DISClaimer Single Reviews (6/13/12)

Some weeks, everything is completely obvious.

There’s no question but that Miranda Lambert has the Disc of the Day with “Fastest Girl in Town.” But keep your ears open for Willie Nelson and Jason Eady, too.

It’s also completely self-evident to me that Charlie Worsham is the winner of the DisCovery Award. He completely knocked me out, and his self-titled, five-song, debut EP is definitely a keeper. Listen and believe.

RACHEL HARRINGTON/Makin’ Our House a Honky-Tonk
Writer: Rachel Lyn Harrington; Producer: Evan Brubaker; Publisher: none listed, BMI; Skinny Dennis (track) (www.rachelharrington.net*)
—True to its title, it sounds like it was recorded in her living room. That said, it has a certain, slightly sloppy, homemade charm.

Writer: Marty Dodson/Ryan Tynsdell/Charlie Worsham; Producer: Charlie Worsham & Ryan Tyndaell; Publisher: I Hope Momma’s Listening/Black to Black/ole/Purple Cape, BMI; ole (track) (www.charlieworsham.com)
—Wow. This guy sings with immense warmth and personality. The production is an ear-tickling, acoustics-with-a-thump delight. The harmony work is flawless. And the song is a melodic wonder. Make this man a star.

MIRANDA LAMBERT/Fastest Girl in Town
Writer: Miranda Lambert/Angaleena Presley; Producer: Frank Liddell, Chuck Ainlay & Glenn Worf; Publisher: Sony-ATV Tree/Pink Dog/Ten Ten, BMI/ASCAP; RCA (track)
—Miranda’s back to rocking in her “bad girl” persona. She steams up the windows with this performance as a sexy vixen who goes out drinking and speeding with her beau, then ditches him for the cop who stops them. Get outta the way of those shrieking electric guitars, boys.

JAMES STORM/Longnecks & Rednecks
Writer: Serg Salinas/Dale Oliver; Producer: none listed; Publisher: none listed; TNA Knockout
—Storm is a professional wrassler, and this is his theme song. It’s a screamer.

Writer: Brian Molnar; Producer: Brian Molnar & The Naked Hearts; Publisher: Low 12, BMI; Avenue A (track) (www.brianmolnar.com)
—This lilting ballad has a wistful, sweet/sad quality that goes down smoothly. He sings with soft honesty and the piano, steel and guitar notes are perfectly placed. There’s real talent in these grooves. An instant favorite.

JENNY SIMMS/A Reason to Come Home to You
Writer: Jenny Simms; Producer: Larry Butler; Publisher: none listed; JS (track) (www.jennysimmsmusic.com)
—The late Larry Butler was behind the board for this one. It’s a Caribbean-accented ditty, delivered by a confident, throaty vocalist. She has moxie. So does the song.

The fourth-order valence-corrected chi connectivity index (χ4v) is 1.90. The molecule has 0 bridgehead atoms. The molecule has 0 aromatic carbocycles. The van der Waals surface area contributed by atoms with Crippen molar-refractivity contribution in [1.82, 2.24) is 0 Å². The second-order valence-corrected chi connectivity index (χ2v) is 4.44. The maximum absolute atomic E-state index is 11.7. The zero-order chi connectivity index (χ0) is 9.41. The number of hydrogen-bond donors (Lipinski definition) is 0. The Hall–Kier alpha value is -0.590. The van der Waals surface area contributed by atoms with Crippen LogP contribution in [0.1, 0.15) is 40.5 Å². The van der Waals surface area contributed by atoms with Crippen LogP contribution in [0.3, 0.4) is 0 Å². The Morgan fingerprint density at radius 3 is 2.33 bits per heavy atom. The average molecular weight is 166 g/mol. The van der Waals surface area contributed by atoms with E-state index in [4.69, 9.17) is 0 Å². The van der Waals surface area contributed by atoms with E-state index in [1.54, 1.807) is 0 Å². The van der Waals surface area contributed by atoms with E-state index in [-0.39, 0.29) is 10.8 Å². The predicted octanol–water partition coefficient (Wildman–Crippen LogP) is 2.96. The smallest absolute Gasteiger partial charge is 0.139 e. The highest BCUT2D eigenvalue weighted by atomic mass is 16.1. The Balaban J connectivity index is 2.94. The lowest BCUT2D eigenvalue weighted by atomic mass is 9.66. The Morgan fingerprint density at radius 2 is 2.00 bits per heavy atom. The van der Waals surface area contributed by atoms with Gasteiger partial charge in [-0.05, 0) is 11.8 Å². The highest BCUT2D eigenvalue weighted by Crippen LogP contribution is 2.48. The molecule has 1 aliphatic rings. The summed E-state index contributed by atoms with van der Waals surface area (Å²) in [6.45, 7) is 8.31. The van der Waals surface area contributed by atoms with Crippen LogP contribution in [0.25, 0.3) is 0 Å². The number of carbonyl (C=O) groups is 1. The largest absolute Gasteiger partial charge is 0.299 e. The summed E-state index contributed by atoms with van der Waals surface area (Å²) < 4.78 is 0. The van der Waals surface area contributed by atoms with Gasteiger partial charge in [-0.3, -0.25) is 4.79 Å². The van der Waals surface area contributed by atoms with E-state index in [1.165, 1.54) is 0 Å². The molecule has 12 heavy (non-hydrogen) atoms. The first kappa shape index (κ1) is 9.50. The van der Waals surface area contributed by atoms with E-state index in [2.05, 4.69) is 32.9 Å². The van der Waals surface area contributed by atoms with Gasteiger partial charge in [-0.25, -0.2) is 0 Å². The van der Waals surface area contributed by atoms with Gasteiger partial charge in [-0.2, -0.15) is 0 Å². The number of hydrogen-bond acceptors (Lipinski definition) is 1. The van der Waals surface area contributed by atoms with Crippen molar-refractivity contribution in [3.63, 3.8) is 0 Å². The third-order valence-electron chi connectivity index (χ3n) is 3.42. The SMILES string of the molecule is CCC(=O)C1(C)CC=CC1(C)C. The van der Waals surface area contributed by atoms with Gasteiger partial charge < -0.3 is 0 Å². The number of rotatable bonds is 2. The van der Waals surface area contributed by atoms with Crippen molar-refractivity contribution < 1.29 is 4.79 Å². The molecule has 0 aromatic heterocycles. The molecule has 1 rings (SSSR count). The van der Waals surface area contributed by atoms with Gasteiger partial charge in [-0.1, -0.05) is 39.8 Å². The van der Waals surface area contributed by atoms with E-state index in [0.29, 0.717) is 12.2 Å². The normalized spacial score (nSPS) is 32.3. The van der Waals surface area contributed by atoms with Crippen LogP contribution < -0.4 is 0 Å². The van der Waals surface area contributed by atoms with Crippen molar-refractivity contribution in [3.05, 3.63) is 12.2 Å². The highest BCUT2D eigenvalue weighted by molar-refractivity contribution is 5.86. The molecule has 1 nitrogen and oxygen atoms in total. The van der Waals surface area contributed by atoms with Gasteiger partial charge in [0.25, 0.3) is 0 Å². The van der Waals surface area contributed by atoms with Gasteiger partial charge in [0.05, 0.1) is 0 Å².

JASON EADY/AM Country Heaven
Writer: Jason Eady; Producer: Kevin Welch; Publisher: Jason Eady, SESAC; Underground Sound (track) (www.jasoneady.com)
—Singer-songwriter Kevin Welch, who’s producing here, sure knows a tunesmithing talent when he hears one. Eady sings of by-gone country days when people sang about reality and didn’t necessarily look like fashion models. His vocal is hillbilly-perfect, and the steel echoes his every sentiment. Essential listening for any true country fan.

Writer: Eddie Vedder; Producer: none listed; Publisher: none listed; Legacy/Nine North (ERG)
—Willie is the Energizer Bunny of country music. He just keeps on keepin’ on. This smoothly produced outing finds his distinctive nasal voice ruminating on life, death and reincarnation amid soft harmonica sighs, rippling guitars, supportive background singing and light steel guitar grace notes. Extremely listenable, it’s the prettiest track he has released in years. The song was a 2009 hit for Pearl Jam and was penned by frontman Eddie Vedder.

CHRIS CAGLE/Let There Be Cowgirls
Writer: none listed; Producer: Keith Stegall; Publisher: none listed; Bigger Picture (track) (www.chriscagle.com)
—Somehow, I doubt that the Almighty commanded that there be cowgirls at the dawn of creation. But that’s the premise here. Cagle is singing with a little more subtlety than he used to, but he still favors thunderous accompaniment.

LOGAN MAC/Red Dirt Town
Writer: Logan Mac/Rick Fowble; Producer: Joe Matthews; Publisher: Oil Trash, ASCAP; TCM (www.tcmrecordsnashville.com)
—The poor thing can just barely sing. And it doesn’t help that the production practically overwhelms his little bitty voice.


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Robert K. Oermann is a longtime contributor to MusicRow. He is a respected music critic, author and historian.

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